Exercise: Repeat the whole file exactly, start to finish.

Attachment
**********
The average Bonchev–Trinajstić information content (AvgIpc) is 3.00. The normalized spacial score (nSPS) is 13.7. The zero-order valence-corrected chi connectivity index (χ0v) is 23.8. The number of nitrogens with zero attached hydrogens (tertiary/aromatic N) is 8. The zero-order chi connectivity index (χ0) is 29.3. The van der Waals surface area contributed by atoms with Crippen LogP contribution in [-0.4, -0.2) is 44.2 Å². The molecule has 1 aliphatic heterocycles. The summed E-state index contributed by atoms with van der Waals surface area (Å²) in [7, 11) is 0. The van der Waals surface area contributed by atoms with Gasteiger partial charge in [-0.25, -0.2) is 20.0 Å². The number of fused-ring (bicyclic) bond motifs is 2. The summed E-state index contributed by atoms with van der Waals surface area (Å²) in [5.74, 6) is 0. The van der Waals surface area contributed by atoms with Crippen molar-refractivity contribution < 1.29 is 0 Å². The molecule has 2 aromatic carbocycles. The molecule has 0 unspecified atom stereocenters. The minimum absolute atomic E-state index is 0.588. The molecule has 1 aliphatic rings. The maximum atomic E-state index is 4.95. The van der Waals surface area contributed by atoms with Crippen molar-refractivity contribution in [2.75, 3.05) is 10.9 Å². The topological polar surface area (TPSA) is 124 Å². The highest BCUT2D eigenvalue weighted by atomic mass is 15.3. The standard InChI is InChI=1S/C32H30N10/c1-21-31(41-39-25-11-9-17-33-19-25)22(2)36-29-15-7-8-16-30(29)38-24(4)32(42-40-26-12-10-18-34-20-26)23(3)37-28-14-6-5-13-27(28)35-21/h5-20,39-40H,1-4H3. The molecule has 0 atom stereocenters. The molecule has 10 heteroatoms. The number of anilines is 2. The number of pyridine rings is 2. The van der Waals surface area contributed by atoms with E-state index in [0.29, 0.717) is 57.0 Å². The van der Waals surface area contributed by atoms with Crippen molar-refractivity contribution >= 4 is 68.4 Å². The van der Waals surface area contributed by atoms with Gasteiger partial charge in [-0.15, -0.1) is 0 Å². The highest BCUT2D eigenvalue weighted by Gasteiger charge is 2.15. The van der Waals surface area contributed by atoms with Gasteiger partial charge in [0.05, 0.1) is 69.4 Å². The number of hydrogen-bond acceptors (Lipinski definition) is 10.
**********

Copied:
The average Bonchev–Trinajstić information content (AvgIpc) is 3.00. The normalized spacial score (nSPS) is 13.7. The zero-order valence-corrected chi connectivity index (χ0v) is 23.8. The number of nitrogens with zero attached hydrogens (tertiary/aromatic N) is 8. The zero-order chi connectivity index (χ0) is 29.3. The van der Waals surface area contributed by atoms with Crippen LogP contribution in [-0.4, -0.2) is 44.2 Å². The molecule has 1 aliphatic heterocycles. The summed E-state index contributed by atoms with van der Waals surface area (Å²) in [7, 11) is 0. The van der Waals surface area contributed by atoms with Gasteiger partial charge in [-0.25, -0.2) is 20.0 Å². The number of fused-ring (bicyclic) bond motifs is 2. The summed E-state index contributed by atoms with van der Waals surface area (Å²) in [5.74, 6) is 0. The van der Waals surface area contributed by atoms with Crippen molar-refractivity contribution < 1.29 is 0 Å². The molecule has 2 aromatic carbocycles. The molecule has 0 unspecified atom stereocenters. The minimum absolute atomic E-state index is 0.588. The molecule has 1 aliphatic rings. The maximum atomic E-state index is 4.95. The van der Waals surface area contributed by atoms with Crippen molar-refractivity contribution in [2.75, 3.05) is 10.9 Å². The topological polar surface area (TPSA) is 124 Å². The highest BCUT2D eigenvalue weighted by atomic mass is 15.3. The standard InChI is InChI=1S/C32H30N10/c1-21-31(41-39-25-11-9-17-33-19-25)22(2)36-29-15-7-8-16-30(29)38-24(4)32(42-40-26-12-10-18-34-20-26)23(3)37-28-14-6-5-13-27(28)35-21/h5-20,39-40H,1-4H3. The molecule has 0 atom stereocenters. The molecule has 10 heteroatoms. The number of anilines is 2. The number of pyridine rings is 2. The van der Waals surface area contributed by atoms with E-state index in [0.29, 0.717) is 57.0 Å². The van der Waals surface area contributed by atoms with Crippen molar-refractivity contribution >= 4 is 68.4 Å². The van der Waals surface area contributed by atoms with Gasteiger partial charge in [-0.15, -0.1) is 0 Å². The highest BCUT2D eigenvalue weighted by Gasteiger charge is 2.15. The van der Waals surface area contributed by atoms with Gasteiger partial charge in [0.05, 0.1) is 69.4 Å². The number of hydrogen-bond acceptors (Lipinski definition) is 10.